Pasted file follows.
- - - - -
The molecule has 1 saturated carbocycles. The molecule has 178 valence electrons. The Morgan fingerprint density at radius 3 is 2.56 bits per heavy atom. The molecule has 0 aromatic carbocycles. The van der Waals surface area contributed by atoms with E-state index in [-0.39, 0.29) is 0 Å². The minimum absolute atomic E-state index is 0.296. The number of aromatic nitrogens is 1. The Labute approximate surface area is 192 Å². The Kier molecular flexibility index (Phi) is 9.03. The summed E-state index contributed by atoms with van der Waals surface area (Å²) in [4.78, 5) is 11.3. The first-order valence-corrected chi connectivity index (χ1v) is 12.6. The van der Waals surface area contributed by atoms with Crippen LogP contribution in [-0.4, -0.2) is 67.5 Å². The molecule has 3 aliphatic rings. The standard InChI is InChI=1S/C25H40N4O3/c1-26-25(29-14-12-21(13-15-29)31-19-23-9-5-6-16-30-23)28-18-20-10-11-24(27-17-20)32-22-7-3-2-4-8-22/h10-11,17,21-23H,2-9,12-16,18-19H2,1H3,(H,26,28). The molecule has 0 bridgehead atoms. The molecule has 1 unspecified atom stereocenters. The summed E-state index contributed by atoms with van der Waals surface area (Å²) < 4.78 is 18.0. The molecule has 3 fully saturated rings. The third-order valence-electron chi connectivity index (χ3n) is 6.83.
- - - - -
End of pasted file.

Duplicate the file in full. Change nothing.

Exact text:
The molecule has 1 saturated carbocycles. The molecule has 178 valence electrons. The Morgan fingerprint density at radius 3 is 2.56 bits per heavy atom. The molecule has 0 aromatic carbocycles. The van der Waals surface area contributed by atoms with E-state index in [-0.39, 0.29) is 0 Å². The minimum absolute atomic E-state index is 0.296. The number of aromatic nitrogens is 1. The Labute approximate surface area is 192 Å². The Kier molecular flexibility index (Phi) is 9.03. The summed E-state index contributed by atoms with van der Waals surface area (Å²) in [4.78, 5) is 11.3. The first-order valence-corrected chi connectivity index (χ1v) is 12.6. The van der Waals surface area contributed by atoms with Crippen LogP contribution in [-0.4, -0.2) is 67.5 Å². The molecule has 3 aliphatic rings. The standard InChI is InChI=1S/C25H40N4O3/c1-26-25(29-14-12-21(13-15-29)31-19-23-9-5-6-16-30-23)28-18-20-10-11-24(27-17-20)32-22-7-3-2-4-8-22/h10-11,17,21-23H,2-9,12-16,18-19H2,1H3,(H,26,28). The molecule has 0 bridgehead atoms. The molecule has 1 unspecified atom stereocenters. The summed E-state index contributed by atoms with van der Waals surface area (Å²) < 4.78 is 18.0. The molecule has 3 fully saturated rings. The third-order valence-electron chi connectivity index (χ3n) is 6.83.